Least Visited National Parks & Why You Should Go

Each year, the National Park Service publishes a report that includes the number of visitors each park received the previous year. The numbers were so shocking to me. On average, about 330,000 people visit Times Square EACH DAY. We have 16 national parks that got less than that in all of 2015. Now, we avoid Times Square most days because of the sheer insanity and number of people, but it is crazy to compare those numbers side-by-side.

We wanted to highlight a few of these less-visited parks and share with you what we would want to see or do while there. Maybe you'll find a place to add to your Summer bucket list or at least find a few new Instagram accounts to follow (the NPS accounts have the most beautiful pictures.)

Lake Clark, Alaska

Feel like getting away from everything? This is your place. It is a backcountry park only accessible by foot, plane or boat. You can spot bears fishing for Salmon, a backdrop of volcanoes and mountains and lots of peace & quiet. In 2015, it only saw 17,818 visitors - that's only an average of 48 per day in a park that is about the same size as all the Hawaiian Islands put together.

Isle Royale, Michigan

This is a secluded island in Lake Superior. It is part of Michigan, but is actually a little closer to my home state of Minnesota. There are 3 different ferry options, but my suggestion would be to come from Minnesota and also check out the beautiful North Shore and Boundary Waters Canoe Area. Once on the island, you have the option of camping or staying in one of the few hotels. There are tons of trails, wildlife and even scuba diving to try out.  This park only hosted 18,684 visitors last year, so it's a great place to escape.

North Cascades, Washington

This park is only a few hours north of Seattle and a place to enjoy year-round. There are beautiful mountains, lots of water to explore and even the town of Stehekin. This is a fairly large park making up almost 800 square miles and has lots of options for hiking and getting some incredible views. This park is high on our list of places to visit because the landscape of the PNW is absolutely breathtaking. I was shocked that this park only saw 20,677 visitors last year.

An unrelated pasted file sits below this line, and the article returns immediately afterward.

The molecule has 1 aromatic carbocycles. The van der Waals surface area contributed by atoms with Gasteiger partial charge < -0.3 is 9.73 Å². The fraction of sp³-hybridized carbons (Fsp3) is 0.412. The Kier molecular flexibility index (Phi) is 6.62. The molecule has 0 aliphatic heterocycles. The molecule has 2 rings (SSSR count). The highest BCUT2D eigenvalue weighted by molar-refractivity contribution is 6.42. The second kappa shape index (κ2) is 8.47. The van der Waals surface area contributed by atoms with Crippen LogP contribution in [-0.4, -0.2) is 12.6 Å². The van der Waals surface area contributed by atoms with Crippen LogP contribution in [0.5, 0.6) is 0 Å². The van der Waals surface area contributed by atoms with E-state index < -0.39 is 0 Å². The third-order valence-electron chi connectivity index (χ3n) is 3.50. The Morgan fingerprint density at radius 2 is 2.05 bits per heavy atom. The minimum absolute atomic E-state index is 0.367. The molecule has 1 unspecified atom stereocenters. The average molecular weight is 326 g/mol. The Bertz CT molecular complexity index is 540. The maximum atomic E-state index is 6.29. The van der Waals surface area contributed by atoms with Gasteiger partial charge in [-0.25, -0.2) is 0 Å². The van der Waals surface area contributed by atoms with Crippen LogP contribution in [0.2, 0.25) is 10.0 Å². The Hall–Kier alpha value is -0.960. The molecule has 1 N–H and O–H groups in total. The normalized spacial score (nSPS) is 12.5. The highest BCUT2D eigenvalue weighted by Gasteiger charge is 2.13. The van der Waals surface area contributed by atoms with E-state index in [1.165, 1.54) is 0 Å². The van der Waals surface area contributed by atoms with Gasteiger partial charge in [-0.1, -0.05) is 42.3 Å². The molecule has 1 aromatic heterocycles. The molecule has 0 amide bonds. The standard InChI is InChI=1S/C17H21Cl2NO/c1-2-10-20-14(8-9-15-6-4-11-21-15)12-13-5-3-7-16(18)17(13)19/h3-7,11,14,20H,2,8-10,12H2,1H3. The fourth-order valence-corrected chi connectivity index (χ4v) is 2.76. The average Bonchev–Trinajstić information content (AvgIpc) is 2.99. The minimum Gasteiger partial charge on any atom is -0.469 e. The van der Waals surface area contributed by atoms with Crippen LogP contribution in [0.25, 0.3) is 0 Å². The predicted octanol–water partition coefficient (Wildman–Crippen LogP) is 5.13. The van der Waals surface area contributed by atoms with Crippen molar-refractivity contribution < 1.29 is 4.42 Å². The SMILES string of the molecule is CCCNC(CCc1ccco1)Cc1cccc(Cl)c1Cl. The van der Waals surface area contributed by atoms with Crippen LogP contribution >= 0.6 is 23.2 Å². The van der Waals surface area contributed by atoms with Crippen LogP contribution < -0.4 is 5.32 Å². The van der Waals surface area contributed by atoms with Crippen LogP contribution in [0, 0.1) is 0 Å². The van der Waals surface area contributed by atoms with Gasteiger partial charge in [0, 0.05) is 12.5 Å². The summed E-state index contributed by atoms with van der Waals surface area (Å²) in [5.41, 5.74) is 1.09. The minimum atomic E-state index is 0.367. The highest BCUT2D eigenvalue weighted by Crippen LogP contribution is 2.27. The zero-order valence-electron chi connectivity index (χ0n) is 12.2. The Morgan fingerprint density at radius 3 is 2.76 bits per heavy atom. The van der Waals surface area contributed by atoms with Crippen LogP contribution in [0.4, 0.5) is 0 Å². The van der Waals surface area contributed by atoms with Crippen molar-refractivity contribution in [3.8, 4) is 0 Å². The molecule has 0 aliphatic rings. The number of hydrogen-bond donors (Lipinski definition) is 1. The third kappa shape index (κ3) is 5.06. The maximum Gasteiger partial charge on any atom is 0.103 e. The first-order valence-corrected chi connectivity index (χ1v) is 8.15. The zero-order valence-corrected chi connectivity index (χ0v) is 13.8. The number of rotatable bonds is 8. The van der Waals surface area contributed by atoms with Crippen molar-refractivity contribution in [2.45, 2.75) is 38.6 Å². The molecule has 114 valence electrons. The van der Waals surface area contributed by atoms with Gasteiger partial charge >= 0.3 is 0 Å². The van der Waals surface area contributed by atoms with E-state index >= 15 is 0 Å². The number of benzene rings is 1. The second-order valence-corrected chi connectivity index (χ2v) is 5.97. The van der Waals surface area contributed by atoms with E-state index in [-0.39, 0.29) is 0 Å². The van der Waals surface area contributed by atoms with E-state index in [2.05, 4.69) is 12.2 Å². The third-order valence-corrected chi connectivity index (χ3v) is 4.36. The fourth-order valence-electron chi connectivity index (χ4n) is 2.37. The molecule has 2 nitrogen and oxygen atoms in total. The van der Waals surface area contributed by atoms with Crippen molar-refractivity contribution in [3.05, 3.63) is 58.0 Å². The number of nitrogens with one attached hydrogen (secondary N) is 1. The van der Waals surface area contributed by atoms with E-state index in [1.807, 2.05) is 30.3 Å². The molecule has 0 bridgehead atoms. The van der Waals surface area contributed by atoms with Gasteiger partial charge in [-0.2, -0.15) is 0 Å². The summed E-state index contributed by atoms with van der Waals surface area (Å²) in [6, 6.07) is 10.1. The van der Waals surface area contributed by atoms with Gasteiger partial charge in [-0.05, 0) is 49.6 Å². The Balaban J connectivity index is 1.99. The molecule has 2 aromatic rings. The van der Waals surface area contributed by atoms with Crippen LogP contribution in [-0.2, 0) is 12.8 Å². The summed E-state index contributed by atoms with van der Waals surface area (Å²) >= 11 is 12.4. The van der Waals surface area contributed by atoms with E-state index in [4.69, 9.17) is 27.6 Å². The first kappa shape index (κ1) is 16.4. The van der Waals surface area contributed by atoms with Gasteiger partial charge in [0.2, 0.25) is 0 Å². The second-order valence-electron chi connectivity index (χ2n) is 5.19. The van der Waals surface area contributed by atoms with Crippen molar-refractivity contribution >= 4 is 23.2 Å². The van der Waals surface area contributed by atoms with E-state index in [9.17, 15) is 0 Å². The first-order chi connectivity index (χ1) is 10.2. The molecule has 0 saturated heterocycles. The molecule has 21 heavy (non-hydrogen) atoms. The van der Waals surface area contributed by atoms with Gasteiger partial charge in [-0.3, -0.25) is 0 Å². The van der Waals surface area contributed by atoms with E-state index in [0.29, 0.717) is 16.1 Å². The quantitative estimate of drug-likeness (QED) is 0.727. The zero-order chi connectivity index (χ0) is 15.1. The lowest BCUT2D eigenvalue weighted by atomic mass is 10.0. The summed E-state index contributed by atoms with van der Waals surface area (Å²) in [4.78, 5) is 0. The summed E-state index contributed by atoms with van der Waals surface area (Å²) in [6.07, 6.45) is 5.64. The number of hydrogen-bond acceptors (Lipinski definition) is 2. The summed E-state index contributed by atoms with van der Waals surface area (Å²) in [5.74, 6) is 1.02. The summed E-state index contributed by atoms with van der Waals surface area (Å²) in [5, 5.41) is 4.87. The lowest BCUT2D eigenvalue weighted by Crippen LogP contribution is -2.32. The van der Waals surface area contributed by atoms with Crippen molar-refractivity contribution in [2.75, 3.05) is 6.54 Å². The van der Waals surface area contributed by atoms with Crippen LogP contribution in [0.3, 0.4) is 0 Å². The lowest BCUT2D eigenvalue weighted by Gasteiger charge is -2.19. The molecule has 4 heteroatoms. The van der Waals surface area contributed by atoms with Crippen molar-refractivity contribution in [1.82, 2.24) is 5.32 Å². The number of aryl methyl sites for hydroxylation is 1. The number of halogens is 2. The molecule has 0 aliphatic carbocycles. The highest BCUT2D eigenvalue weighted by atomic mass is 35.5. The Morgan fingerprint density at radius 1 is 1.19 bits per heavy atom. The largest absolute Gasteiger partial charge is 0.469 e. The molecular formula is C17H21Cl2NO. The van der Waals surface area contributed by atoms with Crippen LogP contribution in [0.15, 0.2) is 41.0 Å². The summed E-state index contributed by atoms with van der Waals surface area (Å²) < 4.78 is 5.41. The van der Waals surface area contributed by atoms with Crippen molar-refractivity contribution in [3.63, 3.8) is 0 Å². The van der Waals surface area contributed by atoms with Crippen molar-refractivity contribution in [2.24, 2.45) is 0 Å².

Dry Tortugas, Florida

We've been dreaming about a Florida Keys road trip for a few years now and after reading about this park, I know this will be added to the itinerary. You can jump on a ferry and head to this secluded group of islands to enjoy some incredible snorkeling, camping and exploring Fort Jefferson. This park saw 70,862 visitors last year, which is still less than 200 people each day. Just imagine the star gazing you could do outside your tent here.

Black Canyon of the Gunnsion, Colorado

Warm temps are in the forecast! That means this snow won't be around for long! Think Spring - happy National Park Week. #findyourpark

A photo posted by Black Canyon of the Gunnison (@blackcanyonnps) on

If you're looking for steep cliffs and quiet overlooks, this park may be a better option for you than that giant famous canyon we all know about. This park isn't very large, but provides some of the oldest rocks and steepest cliffs in North America. The walls of the canyon are 2,000 feet high in some places and you are able to hike on the north and south rim. If adventurous and intense are more your thing, there are rock climbing opportunities as well as some unmaintained trails with lots of warnings (included unavoidable poison ivy.)  Since this park is a little closer to some other big hitters, this one did see a little more than 200,000 visitors last year.

Your Local IMAX Theater

I don't know about you, but I don't have the entire summer off to explore all these awesome places. Our goal is to hit at least one or two more national parks this year, but I'm definitely not going to miss the IMAX movie narrated by Robert Redford. Check out the trailer:


Which National Park is your favorite? Are you out this year helping them celebrate their 100 year anniversary? 

To browse the reports and see where we got our numbers, check out the website: https://irma.nps.gov/Stats/Reports/Park